--> Abstract of 2006 AAPG/GSTT Hedberg Conference

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Mobile Shale Basins – Genesis, Evolution and Hydrocarbon Systems”

June 4-7, 2006 – Port of Spain, Trinidad & Tobago



Remobilization of Mud Volcano Cones: Shah Deniz, South Caspian Sea, Azerbaijan


Joshua Creviere Turner

BP, Houston, Texas



The interpreted geometry of mud volcanos at depth is often a source of heated debate and concern when exploring for hydrocarbons in the South Caspian Basin.  Proposed geometries have varied from wide diapirs to narrow pipes with significant overburden collapsed into the mud source interval, or narrow conduits with intrusive mud chambers.  Advanced 3D seismic processing over Shah Deniz gas field, has produced an image showing the more likely interpretation of an evacuated and remobilized mud volcano cone forming a shallow syncline that does not significantly impact the productive series below. 


On the Shah Deniz structure, I observe a mud volcano, characterized by a relatively small syncline, lying disharmonically over the top of the larger anticline that sets up the field.  It is not significantly perturbed by faulting or subsidence in the mud volcano’s vicinity.  Additionally, the evaporite beds of the upper Surakhany are usually absent where cones have been remobilized. However, these same evaporites onlap cones that have not been remobilized.  Therefore, I believe Shah Deniz’ mud volcanoes were, in general, initially extruded at the surface near the end of the Surakhany period, but before the deposition of the evaporite beds initiated; extrusion coincides with the onset of increased regional shortening.  The topographically high cone was then onlapped by evaporites and subsequently buried by marine sediments.  In the late Pleistocene the cone was remobilized and evacuated, and the overburden collapsed to form a shallow and local depression.  This theory is encouraging for those developing resources in the Caspian because it reduces risk of reservoir compartmentalization in the vicinity of a mud volcano and increases the chances that the reservoir is more extensive and producible beneath mud volcano cones.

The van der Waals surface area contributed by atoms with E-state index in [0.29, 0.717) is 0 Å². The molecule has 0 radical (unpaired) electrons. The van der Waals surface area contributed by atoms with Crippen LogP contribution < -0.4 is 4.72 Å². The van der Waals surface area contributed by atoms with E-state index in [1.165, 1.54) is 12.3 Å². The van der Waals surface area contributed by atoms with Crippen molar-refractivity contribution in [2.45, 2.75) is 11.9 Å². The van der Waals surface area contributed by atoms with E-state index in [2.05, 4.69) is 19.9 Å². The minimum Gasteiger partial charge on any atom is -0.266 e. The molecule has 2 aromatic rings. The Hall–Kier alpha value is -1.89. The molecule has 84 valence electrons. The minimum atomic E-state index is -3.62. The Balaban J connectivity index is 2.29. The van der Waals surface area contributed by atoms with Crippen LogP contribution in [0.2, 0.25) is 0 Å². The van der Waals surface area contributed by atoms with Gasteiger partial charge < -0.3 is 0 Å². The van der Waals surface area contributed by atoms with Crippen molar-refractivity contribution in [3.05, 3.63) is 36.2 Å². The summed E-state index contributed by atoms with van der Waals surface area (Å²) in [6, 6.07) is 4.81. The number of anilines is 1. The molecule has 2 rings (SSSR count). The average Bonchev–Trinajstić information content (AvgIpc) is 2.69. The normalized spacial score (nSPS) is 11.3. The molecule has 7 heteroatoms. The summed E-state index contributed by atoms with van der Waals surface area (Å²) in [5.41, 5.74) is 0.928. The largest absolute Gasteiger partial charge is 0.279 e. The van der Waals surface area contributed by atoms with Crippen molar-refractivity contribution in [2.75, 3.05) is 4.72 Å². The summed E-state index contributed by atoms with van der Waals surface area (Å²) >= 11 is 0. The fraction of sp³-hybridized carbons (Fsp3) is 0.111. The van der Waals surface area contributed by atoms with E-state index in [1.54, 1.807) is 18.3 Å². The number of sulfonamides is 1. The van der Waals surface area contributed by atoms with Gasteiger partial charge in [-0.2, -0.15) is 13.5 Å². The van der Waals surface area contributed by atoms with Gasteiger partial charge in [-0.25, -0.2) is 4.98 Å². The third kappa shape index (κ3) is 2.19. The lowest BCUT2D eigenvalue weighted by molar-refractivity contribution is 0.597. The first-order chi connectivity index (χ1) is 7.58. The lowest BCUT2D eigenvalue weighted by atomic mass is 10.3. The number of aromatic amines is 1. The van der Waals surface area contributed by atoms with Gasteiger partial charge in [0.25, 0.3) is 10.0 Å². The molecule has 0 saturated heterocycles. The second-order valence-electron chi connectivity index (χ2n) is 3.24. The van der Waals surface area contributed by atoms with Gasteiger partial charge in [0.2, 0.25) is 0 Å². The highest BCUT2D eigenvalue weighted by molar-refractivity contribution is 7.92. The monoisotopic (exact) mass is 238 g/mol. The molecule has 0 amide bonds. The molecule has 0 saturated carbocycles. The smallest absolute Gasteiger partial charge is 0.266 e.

AAPG Search and Discovery Article #90057©2006 AAPG/GSTT Hedberg Conference, Port of Spain, Trinidad & Tobago